Sam Burnside, the protagonist of Laugh, may be drop-dead gorgeous and a successful doctor, but he's been wrestling with a neurobiological disorder—ADHD—for most of his life. Even on medication, Sam's impulsive behavior, especially towards his family, often slips over the border from caring and protective to "too much... He was really good at a particular kind of too much that was, in fact, not enough at all." His favorite sister is no longer talking to him, sick of hearing him berate her for risk-taking behavior that endangered her life; he and his younger brother P.J. "were always falling out. They had never really fallen in"; and Sam can't seem to stop his worry for his younger sister, who's taken off to explore the world with her new boyfriend, from coming out of his mouth sounding like belittlement of her life choices rather than concern motivated by love.
Rivers' gift is to show readers both the intention and impact of Sam's actions, both the love and caring that drives much of his impulsive, self-righteous words and behavior, as well as the frustration and even pain that those actions often have on the people he loves, and who love him in turn. Neither intention nor impact alone is the whole story; only when we see both can we come away with the whole rounded person that is Sam—intelligent, loyal, annoying, protective, overbearing, sexy, driven, grieving. Sam is not just his disability, but ADHD is something he constantly contends with, something that is an inextricable part of his life. And it's the entire Sam with whom grieving farmer Nina Paz falls in love.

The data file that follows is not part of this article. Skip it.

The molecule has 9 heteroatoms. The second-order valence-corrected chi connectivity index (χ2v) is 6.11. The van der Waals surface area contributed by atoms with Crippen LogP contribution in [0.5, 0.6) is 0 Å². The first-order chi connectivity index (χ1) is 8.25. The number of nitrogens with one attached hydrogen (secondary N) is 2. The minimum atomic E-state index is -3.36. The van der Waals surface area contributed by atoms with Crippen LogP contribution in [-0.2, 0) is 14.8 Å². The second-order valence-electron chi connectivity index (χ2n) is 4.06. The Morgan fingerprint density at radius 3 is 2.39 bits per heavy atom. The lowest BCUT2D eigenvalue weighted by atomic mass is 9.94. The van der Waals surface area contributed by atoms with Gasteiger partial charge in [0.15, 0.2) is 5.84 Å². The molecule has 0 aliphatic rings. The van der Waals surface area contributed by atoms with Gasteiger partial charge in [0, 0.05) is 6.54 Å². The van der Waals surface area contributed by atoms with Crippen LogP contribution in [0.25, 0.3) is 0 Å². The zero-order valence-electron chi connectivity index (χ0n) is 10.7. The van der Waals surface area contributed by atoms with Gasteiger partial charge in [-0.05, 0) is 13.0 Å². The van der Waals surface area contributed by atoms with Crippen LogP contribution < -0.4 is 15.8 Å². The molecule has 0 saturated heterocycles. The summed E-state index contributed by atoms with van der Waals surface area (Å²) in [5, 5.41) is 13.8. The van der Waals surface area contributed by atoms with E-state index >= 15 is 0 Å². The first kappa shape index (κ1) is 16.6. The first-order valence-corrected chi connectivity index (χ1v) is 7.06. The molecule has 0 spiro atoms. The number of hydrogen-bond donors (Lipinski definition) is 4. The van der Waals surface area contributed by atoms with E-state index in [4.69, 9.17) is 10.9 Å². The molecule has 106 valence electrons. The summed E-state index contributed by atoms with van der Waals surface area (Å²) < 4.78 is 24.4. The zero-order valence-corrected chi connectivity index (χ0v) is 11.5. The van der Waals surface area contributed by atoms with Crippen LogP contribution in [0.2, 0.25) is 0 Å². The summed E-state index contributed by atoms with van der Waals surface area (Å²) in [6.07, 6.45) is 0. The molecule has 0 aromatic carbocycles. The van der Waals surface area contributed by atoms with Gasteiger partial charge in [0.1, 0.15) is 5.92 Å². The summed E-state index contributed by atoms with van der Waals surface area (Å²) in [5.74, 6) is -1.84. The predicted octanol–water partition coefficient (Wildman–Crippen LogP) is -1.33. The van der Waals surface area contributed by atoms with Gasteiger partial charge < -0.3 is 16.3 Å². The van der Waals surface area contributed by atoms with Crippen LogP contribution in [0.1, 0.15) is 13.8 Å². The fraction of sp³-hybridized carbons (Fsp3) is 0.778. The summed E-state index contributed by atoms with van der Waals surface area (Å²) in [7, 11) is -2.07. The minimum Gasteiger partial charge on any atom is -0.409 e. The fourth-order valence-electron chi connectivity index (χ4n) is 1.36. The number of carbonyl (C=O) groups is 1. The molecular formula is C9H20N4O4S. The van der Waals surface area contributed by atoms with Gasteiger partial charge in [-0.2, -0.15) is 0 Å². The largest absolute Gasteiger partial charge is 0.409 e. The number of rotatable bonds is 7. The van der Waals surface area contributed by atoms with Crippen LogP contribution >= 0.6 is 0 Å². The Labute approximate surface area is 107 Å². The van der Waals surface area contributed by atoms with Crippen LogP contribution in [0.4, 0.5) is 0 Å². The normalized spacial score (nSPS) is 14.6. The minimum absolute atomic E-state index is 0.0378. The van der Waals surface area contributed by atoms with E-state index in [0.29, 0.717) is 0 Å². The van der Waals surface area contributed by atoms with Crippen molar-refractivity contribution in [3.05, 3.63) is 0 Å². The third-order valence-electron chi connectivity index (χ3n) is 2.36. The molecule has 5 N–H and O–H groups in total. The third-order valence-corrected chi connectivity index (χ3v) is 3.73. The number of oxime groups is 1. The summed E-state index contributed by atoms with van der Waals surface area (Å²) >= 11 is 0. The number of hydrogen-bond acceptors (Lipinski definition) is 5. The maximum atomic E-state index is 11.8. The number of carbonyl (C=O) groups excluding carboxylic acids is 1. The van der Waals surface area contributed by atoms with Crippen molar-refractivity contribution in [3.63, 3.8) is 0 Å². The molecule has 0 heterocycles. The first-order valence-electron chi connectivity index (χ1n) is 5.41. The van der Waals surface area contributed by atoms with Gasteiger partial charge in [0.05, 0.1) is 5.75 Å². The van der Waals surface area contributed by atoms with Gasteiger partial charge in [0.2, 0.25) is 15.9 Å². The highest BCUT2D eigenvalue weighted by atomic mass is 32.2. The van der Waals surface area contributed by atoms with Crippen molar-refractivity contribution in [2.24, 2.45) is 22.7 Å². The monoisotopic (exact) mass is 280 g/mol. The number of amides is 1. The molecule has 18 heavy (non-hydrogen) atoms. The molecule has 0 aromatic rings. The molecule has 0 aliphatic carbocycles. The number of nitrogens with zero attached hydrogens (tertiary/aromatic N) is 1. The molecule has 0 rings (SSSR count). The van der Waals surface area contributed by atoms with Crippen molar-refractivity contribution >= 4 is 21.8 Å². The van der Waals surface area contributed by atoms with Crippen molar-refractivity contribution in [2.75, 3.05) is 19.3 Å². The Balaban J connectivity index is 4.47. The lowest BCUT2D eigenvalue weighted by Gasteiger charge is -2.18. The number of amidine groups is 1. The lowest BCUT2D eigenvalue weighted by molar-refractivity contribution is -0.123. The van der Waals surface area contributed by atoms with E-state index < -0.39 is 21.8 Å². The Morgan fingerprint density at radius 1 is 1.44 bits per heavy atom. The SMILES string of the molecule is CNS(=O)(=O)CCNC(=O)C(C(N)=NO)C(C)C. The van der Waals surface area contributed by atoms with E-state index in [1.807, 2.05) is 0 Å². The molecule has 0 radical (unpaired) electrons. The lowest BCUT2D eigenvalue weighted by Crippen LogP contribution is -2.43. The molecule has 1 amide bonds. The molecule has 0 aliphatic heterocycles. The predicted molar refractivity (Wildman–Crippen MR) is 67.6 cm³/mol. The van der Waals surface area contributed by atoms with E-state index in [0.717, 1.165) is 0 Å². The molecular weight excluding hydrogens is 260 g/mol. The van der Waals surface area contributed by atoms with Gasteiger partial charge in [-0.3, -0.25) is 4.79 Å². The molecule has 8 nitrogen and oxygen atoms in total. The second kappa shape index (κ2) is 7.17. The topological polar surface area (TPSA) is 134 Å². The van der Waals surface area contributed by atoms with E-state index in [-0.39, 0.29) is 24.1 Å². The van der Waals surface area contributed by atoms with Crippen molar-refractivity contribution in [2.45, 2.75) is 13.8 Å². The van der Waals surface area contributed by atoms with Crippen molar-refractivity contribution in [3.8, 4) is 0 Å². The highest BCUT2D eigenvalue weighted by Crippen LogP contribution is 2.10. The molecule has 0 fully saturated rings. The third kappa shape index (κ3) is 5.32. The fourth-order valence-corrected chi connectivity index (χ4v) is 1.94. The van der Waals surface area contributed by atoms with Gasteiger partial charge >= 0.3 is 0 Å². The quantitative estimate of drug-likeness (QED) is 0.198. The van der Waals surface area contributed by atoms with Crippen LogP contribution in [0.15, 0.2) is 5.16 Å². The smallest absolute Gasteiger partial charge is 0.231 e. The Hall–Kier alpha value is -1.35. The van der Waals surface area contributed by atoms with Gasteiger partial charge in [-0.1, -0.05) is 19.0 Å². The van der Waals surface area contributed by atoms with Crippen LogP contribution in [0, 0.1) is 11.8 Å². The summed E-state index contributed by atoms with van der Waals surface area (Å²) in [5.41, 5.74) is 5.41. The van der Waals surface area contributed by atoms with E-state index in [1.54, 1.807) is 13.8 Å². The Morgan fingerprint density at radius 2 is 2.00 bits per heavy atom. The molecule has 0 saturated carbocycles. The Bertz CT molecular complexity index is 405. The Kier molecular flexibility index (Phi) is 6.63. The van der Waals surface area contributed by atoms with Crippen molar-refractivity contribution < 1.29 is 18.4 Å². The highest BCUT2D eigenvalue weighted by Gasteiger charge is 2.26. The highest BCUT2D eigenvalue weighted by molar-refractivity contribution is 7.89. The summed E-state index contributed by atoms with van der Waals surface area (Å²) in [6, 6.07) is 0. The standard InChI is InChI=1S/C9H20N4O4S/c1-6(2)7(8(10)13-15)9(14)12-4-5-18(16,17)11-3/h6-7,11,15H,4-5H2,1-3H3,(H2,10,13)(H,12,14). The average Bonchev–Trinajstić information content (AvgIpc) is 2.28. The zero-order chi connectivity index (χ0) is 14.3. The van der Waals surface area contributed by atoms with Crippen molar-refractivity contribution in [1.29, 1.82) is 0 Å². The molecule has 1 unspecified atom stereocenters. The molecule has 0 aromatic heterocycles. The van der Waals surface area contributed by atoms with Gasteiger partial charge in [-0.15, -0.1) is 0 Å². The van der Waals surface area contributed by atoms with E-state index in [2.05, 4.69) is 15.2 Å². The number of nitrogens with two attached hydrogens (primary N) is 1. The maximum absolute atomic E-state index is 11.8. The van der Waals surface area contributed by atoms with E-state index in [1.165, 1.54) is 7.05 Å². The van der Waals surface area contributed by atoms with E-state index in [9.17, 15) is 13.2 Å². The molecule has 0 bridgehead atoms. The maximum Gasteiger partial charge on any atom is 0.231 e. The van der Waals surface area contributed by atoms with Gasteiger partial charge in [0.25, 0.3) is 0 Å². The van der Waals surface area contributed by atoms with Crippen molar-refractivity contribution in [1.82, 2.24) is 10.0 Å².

Teresa Noelle Roberts, Out of Control
Cornell math professor Drake Matthews, a man guided by reason and logic, seems to be Jen's complete opposite. Logic and reason guide his professional life, and he never lets his instincts override his intellect. With his kinky sexual desires, desires for dominance and the giving of pleasurable pain, Drake believes the only thing standing between him and his abusive father, whose been arrested several times for sex-related offenses, is his unwavering self-control.
But when unconventional Jen shows up in response to his apartment advertisement, not only eager to take up residence in the funky Victorian Drake inherited from his aunts but also intrigued by the signs of his BDSM proclivities scattered about the house, Drake's self-control begins to fray. As the two begin a passionate affair, and Jen discovers the extent of her own kinky desires, the new lovers must negotiate just who is in control, and who is allowed to lose it, and when. What are the lines between caretaking and infantilizing, between healthy sharing of burdens and unhealthy dependence? And while rules in the abstract can provide a certain degree of safety, the way control plays out in real life can be far more complicated than any hard and fast rules can ever account for. Who ever knew a dom might be in need of a safe word, just as much as a sub?